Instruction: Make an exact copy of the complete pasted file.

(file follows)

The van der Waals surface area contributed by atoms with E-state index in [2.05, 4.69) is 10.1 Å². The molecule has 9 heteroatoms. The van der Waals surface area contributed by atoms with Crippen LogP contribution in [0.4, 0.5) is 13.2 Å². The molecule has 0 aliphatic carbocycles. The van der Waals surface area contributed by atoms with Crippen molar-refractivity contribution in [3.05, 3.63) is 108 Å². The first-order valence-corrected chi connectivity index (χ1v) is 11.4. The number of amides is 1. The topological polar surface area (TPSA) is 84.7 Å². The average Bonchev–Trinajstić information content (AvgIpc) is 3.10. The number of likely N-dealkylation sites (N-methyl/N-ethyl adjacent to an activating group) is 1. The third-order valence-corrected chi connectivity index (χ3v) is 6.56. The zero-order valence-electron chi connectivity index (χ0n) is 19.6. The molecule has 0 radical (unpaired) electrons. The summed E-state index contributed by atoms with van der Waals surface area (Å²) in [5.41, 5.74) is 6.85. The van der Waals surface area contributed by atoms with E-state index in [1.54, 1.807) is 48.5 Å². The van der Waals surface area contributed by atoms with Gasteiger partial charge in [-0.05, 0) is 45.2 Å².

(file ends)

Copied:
The van der Waals surface area contributed by atoms with E-state index in [2.05, 4.69) is 10.1 Å². The molecule has 9 heteroatoms. The van der Waals surface area contributed by atoms with Crippen LogP contribution in [0.4, 0.5) is 13.2 Å². The molecule has 0 aliphatic carbocycles. The van der Waals surface area contributed by atoms with Crippen molar-refractivity contribution in [3.05, 3.63) is 108 Å². The first-order valence-corrected chi connectivity index (χ1v) is 11.4. The number of amides is 1. The topological polar surface area (TPSA) is 84.7 Å². The average Bonchev–Trinajstić information content (AvgIpc) is 3.10. The number of likely N-dealkylation sites (N-methyl/N-ethyl adjacent to an activating group) is 1. The third-order valence-corrected chi connectivity index (χ3v) is 6.56. The zero-order valence-electron chi connectivity index (χ0n) is 19.6. The molecule has 0 radical (unpaired) electrons. The summed E-state index contributed by atoms with van der Waals surface area (Å²) in [5.41, 5.74) is 6.85. The van der Waals surface area contributed by atoms with E-state index in [1.54, 1.807) is 48.5 Å². The van der Waals surface area contributed by atoms with Gasteiger partial charge in [-0.05, 0) is 45.2 Å².